I think my reasons were subconscious and bad, and I should've tested out every colour in my arsenal as a backdrop just in case. Suggesting the lighter backdrop has really changed the whole piece and I agree that the jumpsuit and hair look much better now (although, as I mentioned earlier, I am now going to work extensively on the hair to make it fit with the new colour).

Regarding the jaggies, I am going to hunt them down but I wanted to post an update first in case I've broken anything in my new version. If the piece you wrote isn't too hard to find then I'd be very interested in reading it.

Thanks again!
Title: Re: Ellen Ripley (Gameboy Palette)
Post by: Chonky Pixel on May 08, 2020, 07:42:46 pm
Just a quick response. My opinion is that your instincts are right: you've perhaps gone a bit overboard on the lips. I liked it when the left and right extremes of the top lip were in shadow. (And you could probably get away with that as a deliberate lighting choice, as they curve down away from the light.) And while I can't stress enough that I'm no expert or great artist, I feel that the lips need something on either side to start off the suggestion of the form.

Currently, from a distance, the lips look to me like they're being pulled to the right.
Title: Re: Ellen Ripley (Gameboy Palette)
Post by: Chonky Pixel on May 08, 2020, 07:49:16 pm
How to do smooth curves. A lot of this applies to edges as well. Obviously if you need hard corners, a lot of these rules cease to apply. Since making this I have softened my opinion on point 4 (staircasing.) Sometimes it looks OK, sometimes it looks awful. Use judgement, and try to soften it if you can.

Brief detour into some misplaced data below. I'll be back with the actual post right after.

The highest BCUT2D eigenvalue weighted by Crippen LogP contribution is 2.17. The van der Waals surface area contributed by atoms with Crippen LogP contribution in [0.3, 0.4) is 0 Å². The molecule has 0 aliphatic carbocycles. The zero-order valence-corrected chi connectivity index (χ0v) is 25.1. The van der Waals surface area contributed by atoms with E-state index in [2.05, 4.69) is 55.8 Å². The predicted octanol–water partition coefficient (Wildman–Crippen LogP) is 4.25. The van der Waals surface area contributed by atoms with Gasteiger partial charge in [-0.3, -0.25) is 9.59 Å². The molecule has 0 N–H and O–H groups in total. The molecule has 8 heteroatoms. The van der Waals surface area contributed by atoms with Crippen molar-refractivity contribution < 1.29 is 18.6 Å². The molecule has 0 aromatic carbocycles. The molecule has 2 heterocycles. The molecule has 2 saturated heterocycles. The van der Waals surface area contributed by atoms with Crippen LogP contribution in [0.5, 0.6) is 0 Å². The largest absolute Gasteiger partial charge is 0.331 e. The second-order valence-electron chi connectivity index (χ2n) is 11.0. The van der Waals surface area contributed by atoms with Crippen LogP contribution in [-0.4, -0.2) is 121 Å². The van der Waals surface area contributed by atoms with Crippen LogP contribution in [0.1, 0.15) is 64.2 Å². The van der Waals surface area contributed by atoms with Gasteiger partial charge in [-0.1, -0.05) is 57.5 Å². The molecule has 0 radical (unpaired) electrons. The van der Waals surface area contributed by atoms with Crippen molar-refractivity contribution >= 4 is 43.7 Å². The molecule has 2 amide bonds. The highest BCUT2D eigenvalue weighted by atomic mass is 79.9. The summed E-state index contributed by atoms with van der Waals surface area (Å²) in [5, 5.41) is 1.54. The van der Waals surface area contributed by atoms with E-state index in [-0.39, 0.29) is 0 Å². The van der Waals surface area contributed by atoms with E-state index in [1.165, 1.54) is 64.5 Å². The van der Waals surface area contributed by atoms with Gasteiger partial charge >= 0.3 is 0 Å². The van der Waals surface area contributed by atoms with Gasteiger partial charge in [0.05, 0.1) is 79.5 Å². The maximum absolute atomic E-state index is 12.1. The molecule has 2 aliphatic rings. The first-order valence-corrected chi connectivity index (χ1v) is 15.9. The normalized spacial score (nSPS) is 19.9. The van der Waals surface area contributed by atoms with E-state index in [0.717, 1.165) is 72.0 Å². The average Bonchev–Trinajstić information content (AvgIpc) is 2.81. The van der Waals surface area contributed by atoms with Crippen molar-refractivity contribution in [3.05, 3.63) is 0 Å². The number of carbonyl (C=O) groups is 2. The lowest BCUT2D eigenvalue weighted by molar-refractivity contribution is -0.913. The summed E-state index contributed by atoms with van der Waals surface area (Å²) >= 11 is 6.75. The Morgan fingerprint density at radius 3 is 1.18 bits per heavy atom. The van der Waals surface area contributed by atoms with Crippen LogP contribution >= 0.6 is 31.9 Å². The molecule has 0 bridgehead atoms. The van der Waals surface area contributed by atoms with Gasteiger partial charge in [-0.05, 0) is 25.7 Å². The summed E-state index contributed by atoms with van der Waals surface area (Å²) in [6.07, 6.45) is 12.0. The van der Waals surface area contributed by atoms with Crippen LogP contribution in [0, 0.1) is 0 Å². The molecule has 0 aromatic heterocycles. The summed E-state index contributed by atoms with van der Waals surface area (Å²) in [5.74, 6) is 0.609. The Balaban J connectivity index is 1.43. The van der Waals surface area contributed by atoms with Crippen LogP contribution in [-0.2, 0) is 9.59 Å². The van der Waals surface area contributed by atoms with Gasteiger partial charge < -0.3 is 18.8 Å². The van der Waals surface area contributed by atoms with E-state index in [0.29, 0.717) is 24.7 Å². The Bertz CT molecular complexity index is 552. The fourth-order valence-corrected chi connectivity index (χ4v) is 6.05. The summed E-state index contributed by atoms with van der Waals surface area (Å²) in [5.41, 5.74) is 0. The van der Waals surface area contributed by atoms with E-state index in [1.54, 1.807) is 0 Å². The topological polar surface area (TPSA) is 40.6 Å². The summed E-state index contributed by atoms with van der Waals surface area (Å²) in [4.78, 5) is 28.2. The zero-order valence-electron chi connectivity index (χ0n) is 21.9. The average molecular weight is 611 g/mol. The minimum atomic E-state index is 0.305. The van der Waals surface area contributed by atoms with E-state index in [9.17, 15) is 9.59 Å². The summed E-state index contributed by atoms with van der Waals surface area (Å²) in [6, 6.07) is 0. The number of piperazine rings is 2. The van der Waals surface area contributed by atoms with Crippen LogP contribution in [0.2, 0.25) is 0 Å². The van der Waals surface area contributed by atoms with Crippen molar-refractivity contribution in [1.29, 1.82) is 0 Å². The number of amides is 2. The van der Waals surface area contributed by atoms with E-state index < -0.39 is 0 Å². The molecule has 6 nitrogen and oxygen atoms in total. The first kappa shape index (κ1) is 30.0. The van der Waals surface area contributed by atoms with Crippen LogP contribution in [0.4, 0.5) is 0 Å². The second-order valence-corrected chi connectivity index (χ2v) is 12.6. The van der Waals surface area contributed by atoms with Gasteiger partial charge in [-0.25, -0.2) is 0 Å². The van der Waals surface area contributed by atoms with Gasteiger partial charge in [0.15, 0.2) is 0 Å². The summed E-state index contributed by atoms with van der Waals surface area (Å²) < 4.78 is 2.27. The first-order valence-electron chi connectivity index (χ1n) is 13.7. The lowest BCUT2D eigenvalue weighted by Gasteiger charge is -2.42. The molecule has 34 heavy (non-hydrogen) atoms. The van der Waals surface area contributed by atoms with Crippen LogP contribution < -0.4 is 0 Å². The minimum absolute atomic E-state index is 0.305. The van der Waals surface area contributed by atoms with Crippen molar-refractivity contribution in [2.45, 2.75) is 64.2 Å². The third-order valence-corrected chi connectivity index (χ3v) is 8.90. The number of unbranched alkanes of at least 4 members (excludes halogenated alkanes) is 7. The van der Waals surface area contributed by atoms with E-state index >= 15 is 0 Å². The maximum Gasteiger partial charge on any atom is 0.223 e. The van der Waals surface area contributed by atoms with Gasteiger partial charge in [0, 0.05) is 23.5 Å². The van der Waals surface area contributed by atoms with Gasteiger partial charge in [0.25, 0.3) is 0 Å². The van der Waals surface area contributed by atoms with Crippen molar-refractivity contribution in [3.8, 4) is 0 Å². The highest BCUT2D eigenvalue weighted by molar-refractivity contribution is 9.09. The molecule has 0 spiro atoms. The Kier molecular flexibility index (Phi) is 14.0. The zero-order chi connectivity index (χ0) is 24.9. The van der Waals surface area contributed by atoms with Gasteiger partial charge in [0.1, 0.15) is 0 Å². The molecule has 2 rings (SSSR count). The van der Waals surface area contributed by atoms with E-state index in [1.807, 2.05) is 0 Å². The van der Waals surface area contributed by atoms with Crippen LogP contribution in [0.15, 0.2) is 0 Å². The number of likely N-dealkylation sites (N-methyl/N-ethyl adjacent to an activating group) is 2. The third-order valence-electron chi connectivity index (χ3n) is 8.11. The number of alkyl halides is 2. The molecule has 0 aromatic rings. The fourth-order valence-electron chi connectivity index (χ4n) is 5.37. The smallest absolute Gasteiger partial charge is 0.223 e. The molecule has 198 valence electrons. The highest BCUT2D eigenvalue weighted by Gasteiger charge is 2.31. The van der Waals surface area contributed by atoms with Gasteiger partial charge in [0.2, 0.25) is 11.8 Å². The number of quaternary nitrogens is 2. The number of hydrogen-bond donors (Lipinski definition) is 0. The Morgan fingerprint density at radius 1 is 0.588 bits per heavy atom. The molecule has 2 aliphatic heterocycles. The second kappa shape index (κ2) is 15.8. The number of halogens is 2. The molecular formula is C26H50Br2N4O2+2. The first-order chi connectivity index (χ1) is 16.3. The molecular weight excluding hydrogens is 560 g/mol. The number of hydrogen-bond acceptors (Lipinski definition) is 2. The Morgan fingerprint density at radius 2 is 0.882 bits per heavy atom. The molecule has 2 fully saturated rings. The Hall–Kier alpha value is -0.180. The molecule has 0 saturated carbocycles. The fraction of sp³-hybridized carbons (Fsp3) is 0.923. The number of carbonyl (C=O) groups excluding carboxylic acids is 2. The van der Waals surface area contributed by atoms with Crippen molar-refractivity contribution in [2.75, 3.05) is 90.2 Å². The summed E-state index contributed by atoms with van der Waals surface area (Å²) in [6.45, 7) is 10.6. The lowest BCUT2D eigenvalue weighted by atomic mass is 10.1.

And remember these are just my opinions! :)

(https://i.imgur.com/n4aMAfL.png)

In the image above, the lines marked "A" are good. Each "step" in the line is the same length, so they look smooth and consistent.

The lines marked "B" have jaggies. By alternating between step sizes (for example sizes of 1 and 2) a rough impression is created. Of course, many line angles require this kind of jaggedness to work, so try to avoid those angles if you can. Or use some subtle antialiasing, but that's another subject entirely.

The shapes marked "1" show straight lines at angles to each other. So if you want a smooth curve, avoid breaking off your straight line at 45 degrees. (Unless you're doing really tight turns, see below.)

The curve marked "2" is good. There are no alternating steps, and we've kicked off from the straight line at less than 45 degrees. After that (and this is a new rule for curves) the step size never changes length by more than one pixel. In this case, the steps are "straight -> 2 -> 1 -> 1 -> 1 -> 2 -> straight."

The curve marked "3" has a few errors. You've got an angle at the top, a step change of 1 to 3, and even a 90-degree angle.

"4" shows staircasing, where a double thickness line creates an obvious staircase pattern. Try and avoid doing this as it really looks like you intend to emphasise the step shapes, rather than show a thick line at an angle or making a curve.

"5" shows multiple errors, which are fixed in "6" based on the rules above.

Title: Re: Ellen Ripley (Gameboy Palette)
Post by: Chonky Pixel on May 08, 2020, 07:58:32 pm
Other quick thoughts:

I would experiment with using the horizontal style dither everywhere you need dither. I think it would help fix the bright patch on the forehead, and being consistent with your dithering is probably something to aim for?